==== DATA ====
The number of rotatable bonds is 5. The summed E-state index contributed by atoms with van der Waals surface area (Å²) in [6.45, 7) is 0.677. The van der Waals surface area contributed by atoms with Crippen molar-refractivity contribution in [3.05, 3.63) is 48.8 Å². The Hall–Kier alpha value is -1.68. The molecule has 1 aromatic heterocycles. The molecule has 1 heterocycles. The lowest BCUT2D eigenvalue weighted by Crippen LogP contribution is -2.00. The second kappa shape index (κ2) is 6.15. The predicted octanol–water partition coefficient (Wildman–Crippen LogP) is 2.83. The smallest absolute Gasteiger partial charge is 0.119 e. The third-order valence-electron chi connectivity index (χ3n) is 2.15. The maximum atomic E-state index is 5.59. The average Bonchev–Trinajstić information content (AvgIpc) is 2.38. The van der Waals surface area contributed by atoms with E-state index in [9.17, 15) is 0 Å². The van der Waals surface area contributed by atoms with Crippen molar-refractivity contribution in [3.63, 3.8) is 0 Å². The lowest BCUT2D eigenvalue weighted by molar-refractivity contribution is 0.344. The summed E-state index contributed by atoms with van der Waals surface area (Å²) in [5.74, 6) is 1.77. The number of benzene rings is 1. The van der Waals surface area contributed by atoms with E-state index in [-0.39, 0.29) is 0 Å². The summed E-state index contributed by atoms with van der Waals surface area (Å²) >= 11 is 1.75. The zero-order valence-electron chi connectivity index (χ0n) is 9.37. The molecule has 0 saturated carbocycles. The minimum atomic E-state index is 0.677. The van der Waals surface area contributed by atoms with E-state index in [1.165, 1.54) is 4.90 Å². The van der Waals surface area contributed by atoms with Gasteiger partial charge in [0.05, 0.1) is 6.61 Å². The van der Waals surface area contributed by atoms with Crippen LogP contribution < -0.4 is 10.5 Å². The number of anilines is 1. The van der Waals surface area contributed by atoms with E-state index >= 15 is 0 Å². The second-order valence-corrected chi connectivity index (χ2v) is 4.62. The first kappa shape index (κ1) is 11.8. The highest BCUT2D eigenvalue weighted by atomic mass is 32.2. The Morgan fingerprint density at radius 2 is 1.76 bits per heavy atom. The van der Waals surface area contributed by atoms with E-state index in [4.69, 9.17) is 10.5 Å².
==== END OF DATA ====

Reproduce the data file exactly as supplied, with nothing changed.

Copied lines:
The number of rotatable bonds is 5. The summed E-state index contributed by atoms with van der Waals surface area (Å²) in [6.45, 7) is 0.677. The van der Waals surface area contributed by atoms with Crippen molar-refractivity contribution in [3.05, 3.63) is 48.8 Å². The Hall–Kier alpha value is -1.68. The molecule has 1 aromatic heterocycles. The molecule has 1 heterocycles. The lowest BCUT2D eigenvalue weighted by Crippen LogP contribution is -2.00. The second kappa shape index (κ2) is 6.15. The predicted octanol–water partition coefficient (Wildman–Crippen LogP) is 2.83. The smallest absolute Gasteiger partial charge is 0.119 e. The third-order valence-electron chi connectivity index (χ3n) is 2.15. The maximum atomic E-state index is 5.59. The average Bonchev–Trinajstić information content (AvgIpc) is 2.38. The van der Waals surface area contributed by atoms with E-state index in [9.17, 15) is 0 Å². The van der Waals surface area contributed by atoms with Crippen molar-refractivity contribution in [3.63, 3.8) is 0 Å². The lowest BCUT2D eigenvalue weighted by molar-refractivity contribution is 0.344. The summed E-state index contributed by atoms with van der Waals surface area (Å²) in [5.74, 6) is 1.77. The number of benzene rings is 1. The van der Waals surface area contributed by atoms with E-state index in [-0.39, 0.29) is 0 Å². The summed E-state index contributed by atoms with van der Waals surface area (Å²) >= 11 is 1.75. The zero-order valence-electron chi connectivity index (χ0n) is 9.37. The molecule has 0 saturated carbocycles. The minimum atomic E-state index is 0.677. The van der Waals surface area contributed by atoms with E-state index in [1.165, 1.54) is 4.90 Å². The van der Waals surface area contributed by atoms with Gasteiger partial charge in [0.05, 0.1) is 6.61 Å². The van der Waals surface area contributed by atoms with Crippen LogP contribution < -0.4 is 10.5 Å². The number of anilines is 1. The van der Waals surface area contributed by atoms with E-state index >= 15 is 0 Å². The second-order valence-corrected chi connectivity index (χ2v) is 4.62. The first kappa shape index (κ1) is 11.8. The highest BCUT2D eigenvalue weighted by atomic mass is 32.2. The Morgan fingerprint density at radius 2 is 1.76 bits per heavy atom. The van der Waals surface area contributed by atoms with E-state index in [4.69, 9.17) is 10.5 Å².